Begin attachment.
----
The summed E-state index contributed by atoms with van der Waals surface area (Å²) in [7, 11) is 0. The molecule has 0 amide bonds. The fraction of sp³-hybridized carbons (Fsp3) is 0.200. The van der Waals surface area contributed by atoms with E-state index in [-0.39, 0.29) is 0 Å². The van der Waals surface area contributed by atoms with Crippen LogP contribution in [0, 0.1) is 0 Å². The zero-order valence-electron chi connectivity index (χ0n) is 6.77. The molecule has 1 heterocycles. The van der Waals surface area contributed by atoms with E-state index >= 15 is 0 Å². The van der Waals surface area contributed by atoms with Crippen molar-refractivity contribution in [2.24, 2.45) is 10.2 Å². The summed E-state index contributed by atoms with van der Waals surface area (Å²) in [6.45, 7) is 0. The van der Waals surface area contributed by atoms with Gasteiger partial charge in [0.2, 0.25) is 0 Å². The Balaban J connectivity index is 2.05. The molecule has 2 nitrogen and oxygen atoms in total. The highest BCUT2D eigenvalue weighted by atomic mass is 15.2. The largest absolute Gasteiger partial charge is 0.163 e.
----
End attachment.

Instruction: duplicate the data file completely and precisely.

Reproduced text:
The summed E-state index contributed by atoms with van der Waals surface area (Å²) in [7, 11) is 0. The molecule has 0 amide bonds. The fraction of sp³-hybridized carbons (Fsp3) is 0.200. The van der Waals surface area contributed by atoms with E-state index in [-0.39, 0.29) is 0 Å². The van der Waals surface area contributed by atoms with Crippen LogP contribution in [0, 0.1) is 0 Å². The zero-order valence-electron chi connectivity index (χ0n) is 6.77. The molecule has 1 heterocycles. The van der Waals surface area contributed by atoms with E-state index >= 15 is 0 Å². The van der Waals surface area contributed by atoms with Crippen molar-refractivity contribution in [2.24, 2.45) is 10.2 Å². The summed E-state index contributed by atoms with van der Waals surface area (Å²) in [6.45, 7) is 0. The van der Waals surface area contributed by atoms with Gasteiger partial charge in [0.2, 0.25) is 0 Å². The Balaban J connectivity index is 2.05. The molecule has 2 nitrogen and oxygen atoms in total. The highest BCUT2D eigenvalue weighted by atomic mass is 15.2. The largest absolute Gasteiger partial charge is 0.163 e.